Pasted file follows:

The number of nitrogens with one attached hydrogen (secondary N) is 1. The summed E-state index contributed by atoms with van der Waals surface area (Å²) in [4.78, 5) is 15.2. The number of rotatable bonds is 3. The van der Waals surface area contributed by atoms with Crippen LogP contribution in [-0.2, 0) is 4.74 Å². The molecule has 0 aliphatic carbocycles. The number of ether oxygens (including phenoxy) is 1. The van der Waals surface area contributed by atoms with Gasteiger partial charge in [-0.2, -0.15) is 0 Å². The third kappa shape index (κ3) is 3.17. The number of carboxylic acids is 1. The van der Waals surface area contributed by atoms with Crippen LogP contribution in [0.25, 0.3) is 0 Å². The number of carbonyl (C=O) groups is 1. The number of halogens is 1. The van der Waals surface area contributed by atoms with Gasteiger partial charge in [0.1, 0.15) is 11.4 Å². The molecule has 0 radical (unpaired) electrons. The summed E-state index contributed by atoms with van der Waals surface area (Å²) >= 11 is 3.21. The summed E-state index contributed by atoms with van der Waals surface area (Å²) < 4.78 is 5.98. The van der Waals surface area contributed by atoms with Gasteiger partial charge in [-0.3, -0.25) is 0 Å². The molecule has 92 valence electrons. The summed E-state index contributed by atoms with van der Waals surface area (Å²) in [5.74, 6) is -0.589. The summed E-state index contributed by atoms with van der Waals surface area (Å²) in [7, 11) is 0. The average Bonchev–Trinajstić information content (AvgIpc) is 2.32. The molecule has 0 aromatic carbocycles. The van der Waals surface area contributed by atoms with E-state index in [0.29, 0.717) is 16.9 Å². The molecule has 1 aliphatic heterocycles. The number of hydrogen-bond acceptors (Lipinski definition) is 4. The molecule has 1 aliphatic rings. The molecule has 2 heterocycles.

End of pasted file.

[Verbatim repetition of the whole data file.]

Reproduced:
The number of nitrogens with one attached hydrogen (secondary N) is 1. The summed E-state index contributed by atoms with van der Waals surface area (Å²) in [4.78, 5) is 15.2. The number of rotatable bonds is 3. The van der Waals surface area contributed by atoms with Crippen LogP contribution in [-0.2, 0) is 4.74 Å². The molecule has 0 aliphatic carbocycles. The number of ether oxygens (including phenoxy) is 1. The van der Waals surface area contributed by atoms with Gasteiger partial charge in [-0.2, -0.15) is 0 Å². The third kappa shape index (κ3) is 3.17. The number of carboxylic acids is 1. The van der Waals surface area contributed by atoms with Crippen LogP contribution in [0.25, 0.3) is 0 Å². The number of carbonyl (C=O) groups is 1. The number of halogens is 1. The van der Waals surface area contributed by atoms with Gasteiger partial charge in [0.1, 0.15) is 11.4 Å². The molecule has 0 radical (unpaired) electrons. The summed E-state index contributed by atoms with van der Waals surface area (Å²) >= 11 is 3.21. The summed E-state index contributed by atoms with van der Waals surface area (Å²) < 4.78 is 5.98. The van der Waals surface area contributed by atoms with Gasteiger partial charge in [-0.3, -0.25) is 0 Å². The molecule has 92 valence electrons. The summed E-state index contributed by atoms with van der Waals surface area (Å²) in [5.74, 6) is -0.589. The summed E-state index contributed by atoms with van der Waals surface area (Å²) in [7, 11) is 0. The average Bonchev–Trinajstić information content (AvgIpc) is 2.32. The molecule has 0 aromatic carbocycles. The van der Waals surface area contributed by atoms with E-state index in [0.29, 0.717) is 16.9 Å². The molecule has 1 aliphatic heterocycles. The number of hydrogen-bond acceptors (Lipinski definition) is 4. The molecule has 1 aliphatic rings. The molecule has 2 heterocycles.